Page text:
1941 - In a January 1941 letter from Amsterdam to her cousin Bernd Elias, Anne Frank wrote "Bernd, maybe we can skate as a pair together someday. But I know I'll have to train very hard to be as good as you are". Shortly after Anne penned this letter, the rink closed to her with a sign that said "No Jews Allowed". Anne Frank died in The Holocaust; Bernd Elias survived and joined the cast of Holiday on Ice.
Record of Adolphe Dinesman's deportation to Auschwitz. Photo courtesy National Institute for Holocaust Documentation, United States Holocaust Memorial Museum.
1943 - (Isaac) Frank Adolphe Dinesman and his wife Alice were murdered in a gas chamber at the Auschwitz concentration camp in Germany. Born in 1880 in Russia, Adolphe was one of many Jewish people deported from Drancy to Auschwitz when the Nazis occupied France. Adolphe earned the silver medal of the Club des Patineurs in 1912 and was a two-time medallist at the French Championships, finishing second in 1920 and third in 1922. He served as a judge at the French Championships in the thirties. He was a perfumier by trade who patented an artificial musk for use in fragrances.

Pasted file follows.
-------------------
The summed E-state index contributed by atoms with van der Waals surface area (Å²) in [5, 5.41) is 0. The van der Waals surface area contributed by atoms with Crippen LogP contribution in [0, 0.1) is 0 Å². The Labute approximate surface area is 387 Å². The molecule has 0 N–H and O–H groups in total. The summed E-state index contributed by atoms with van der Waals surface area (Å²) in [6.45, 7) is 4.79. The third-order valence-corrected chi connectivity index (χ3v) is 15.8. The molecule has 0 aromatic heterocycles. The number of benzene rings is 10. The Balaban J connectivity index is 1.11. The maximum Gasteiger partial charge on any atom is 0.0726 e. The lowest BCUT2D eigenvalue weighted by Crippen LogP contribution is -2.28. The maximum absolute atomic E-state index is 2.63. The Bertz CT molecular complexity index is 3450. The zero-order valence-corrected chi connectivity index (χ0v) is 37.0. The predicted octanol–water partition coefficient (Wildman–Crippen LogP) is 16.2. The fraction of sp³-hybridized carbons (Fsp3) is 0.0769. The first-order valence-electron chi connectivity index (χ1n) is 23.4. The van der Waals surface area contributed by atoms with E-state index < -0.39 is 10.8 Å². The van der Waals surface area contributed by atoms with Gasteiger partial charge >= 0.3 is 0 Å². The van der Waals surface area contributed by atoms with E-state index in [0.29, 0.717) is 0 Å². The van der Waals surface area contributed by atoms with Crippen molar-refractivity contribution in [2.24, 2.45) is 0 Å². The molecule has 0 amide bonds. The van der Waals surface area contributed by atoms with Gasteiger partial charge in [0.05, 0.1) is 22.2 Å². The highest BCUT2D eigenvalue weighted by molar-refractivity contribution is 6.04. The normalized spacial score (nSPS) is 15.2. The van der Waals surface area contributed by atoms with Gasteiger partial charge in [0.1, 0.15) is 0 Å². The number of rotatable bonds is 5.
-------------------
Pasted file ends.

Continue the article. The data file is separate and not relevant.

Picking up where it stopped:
Arthur Apfel. Photo courtesy "Skating World" magazine.
1947 - Johannesburg born Arthur Apfel made history as the first South African skater to win a medal at the World Championships and the first South African skater to win the British men's title. Apfel, who was Jewish, was well-known for his incredible spinning ability and later made a name for himself as a stilt skater in professional shows.
1948 - Eric Muller won his first of several gold medals at the South African Championships. Born in Vienna, Muller emigrated to Johannesburg prior to World War II. He served as a Chairman of King David Schools and as a council member of the South African Board of Jewish Education, and was an active member of the Linksfield-Senderwood Hebrew Congregation.